Sainsbury's pledges to sell only line caught fresh cod and haddock – Fishupdate.com
Sainsbury’s pledges to sell only line caught fresh cod and haddock Published: 12 April, 2007
Greenpeace Oceans campaigner Oliver Knowles welcomed the news
FRESH from beating off the private equity hawks yesterday, Sainsbury’s, which claims to be the UK’s largest fishmonger, has announced it will only sell line-caught fresh cod and haddock to its 16 million customers.
Line catching means using the more selective fishing method of hooks on a line rather than nets to land the fish. The move will account for almost 10,000 tonnes of fresh cod and haddock every year, meaning customers don’t have to make a conscious decision to buy cod and haddock from sustainable stocks – they just will.
The supermarket says line-caught fish from small-scale fisheries don’t have the bycatch or stock-depletion problems that are associated with trawling with massive nets. Line-caught fish also tends to be of better quality than trawled or netted fish as it suffers less stress and damage during capture.
Sainsbury’s confirmed it will now sell the largest amount of line-caught fresh cod and haddock of all supermarkets in the UK. Both species account for a quarter of all fish eaten by customers.
The move applies to both counter and pre-packed fish and will be available from April 25. In February 2006, Sainsbury’s introduced a rolling monthly programme, which encourages shoppers to buy different fish that are in season and from sustainable sources.
With over 300 Sainsbury’s fish counters across the UK, the initiative aims to take the pressure off more traditional species that are depleting and the company hopes that other retailers will follow suit. Sainsbury’s said it has already seen signs of customers beginning to ‘season shop’ with the success of its ‘New In Season’ fish, fruit and vegetable campaigns.
The news was welcomed by Oliver Knowles, the Greenpeace Oceans campaigner, who said: “Sainsbury’s move to 100 per cent line caught fresh cod and haddock once again demonstrates the company’s serious commitment to eliminating destructively caught seafood from their shelves.
“By moving to line caught fishing, Sainsbury’s have begun to sound the death knell for more indiscriminate and destructive fishing methods. Anyone selling seafood, from the other big supermarkets to restaurants and fish and chip shops, would do well to follow Sainsbury’s lead.”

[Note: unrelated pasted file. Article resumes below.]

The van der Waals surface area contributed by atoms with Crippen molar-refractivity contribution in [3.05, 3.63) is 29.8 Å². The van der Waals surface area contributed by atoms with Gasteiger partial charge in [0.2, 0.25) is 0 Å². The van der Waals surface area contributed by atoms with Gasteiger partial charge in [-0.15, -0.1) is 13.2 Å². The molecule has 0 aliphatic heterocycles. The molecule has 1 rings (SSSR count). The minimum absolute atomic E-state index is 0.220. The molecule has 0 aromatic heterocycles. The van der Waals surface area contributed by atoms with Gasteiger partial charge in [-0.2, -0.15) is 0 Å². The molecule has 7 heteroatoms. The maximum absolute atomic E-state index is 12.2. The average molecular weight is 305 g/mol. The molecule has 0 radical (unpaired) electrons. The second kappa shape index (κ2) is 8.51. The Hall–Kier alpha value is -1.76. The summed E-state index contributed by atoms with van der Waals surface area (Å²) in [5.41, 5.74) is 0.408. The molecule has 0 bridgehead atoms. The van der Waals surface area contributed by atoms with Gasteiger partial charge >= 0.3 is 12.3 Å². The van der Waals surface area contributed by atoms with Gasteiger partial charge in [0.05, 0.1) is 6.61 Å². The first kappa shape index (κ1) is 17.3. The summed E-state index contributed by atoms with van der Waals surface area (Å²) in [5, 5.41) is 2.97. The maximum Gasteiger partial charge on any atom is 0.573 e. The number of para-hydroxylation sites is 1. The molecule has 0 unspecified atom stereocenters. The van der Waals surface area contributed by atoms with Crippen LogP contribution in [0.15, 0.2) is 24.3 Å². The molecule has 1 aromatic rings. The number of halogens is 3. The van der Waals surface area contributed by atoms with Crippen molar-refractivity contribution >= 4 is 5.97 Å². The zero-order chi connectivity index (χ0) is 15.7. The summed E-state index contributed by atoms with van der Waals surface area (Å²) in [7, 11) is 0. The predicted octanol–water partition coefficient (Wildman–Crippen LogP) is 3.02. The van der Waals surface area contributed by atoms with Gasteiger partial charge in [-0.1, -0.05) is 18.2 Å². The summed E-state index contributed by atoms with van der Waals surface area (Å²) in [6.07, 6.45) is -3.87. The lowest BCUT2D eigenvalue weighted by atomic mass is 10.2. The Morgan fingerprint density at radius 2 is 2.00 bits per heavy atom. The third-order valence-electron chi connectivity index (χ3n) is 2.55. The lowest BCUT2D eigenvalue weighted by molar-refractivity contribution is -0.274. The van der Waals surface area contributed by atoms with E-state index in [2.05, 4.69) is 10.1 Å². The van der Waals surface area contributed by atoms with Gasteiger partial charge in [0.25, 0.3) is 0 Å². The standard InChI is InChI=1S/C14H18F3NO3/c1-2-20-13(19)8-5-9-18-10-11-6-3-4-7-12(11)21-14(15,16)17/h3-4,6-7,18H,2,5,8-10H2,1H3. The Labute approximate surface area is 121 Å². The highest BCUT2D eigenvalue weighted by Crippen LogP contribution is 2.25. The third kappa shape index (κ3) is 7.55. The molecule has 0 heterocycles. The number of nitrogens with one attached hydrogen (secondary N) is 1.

Ritchie McFee, the fresh fish buyer for Sainsbury’s said: “For over a year now, we have offered our customers an in-season’ fish calendar with an aim of encouraging customers to try different species. While this is proving popular, cod and haddock remain two of the UK’s best loved fish to eat, and form part of five species that make up 80% of our overall fish sales.
“To address this, we want to ensure we can make cod and haddock, and all species as sustainable as possible. This way our customers can continue to buy what they like, without the worry of where it’s come from, and how it’s been caught.”
He said line catching equipment has a very limited impact on the environment. The line is weighted to sink onto the sea floor but not dragged against it causing damage to the sea floor ecology. Fresh line catching vessels are fishing for shorter periods – from one to three days maximum. Fish therefore arrives back at the dockside in fresher condition. Sainsbury’s line-caught fresh cod and haddock, which includes counter fish and pre-packed, will mostly come from Iceland.
Sainsbury’s maintain that the Icelandic Fisheries are considered to be one of the most well-managed fisheries in the Northern Hemisphere, if not the world. Iceland has the healthiest fish stocks of cod.
Meanwhile, there was a general sense of relief from Sainsbury’s suppliers, including seafood suppliers, that the private equity deal had fallen through, as predicted on FISHupdate.com yesterday before the official announcement was made. The company is well on the road to recovery with strong growth and that will only benefit suppliers.
However, some City analysts believe the private equity hawks could be circling again within a year or so – especially if the current growth performance should falter.
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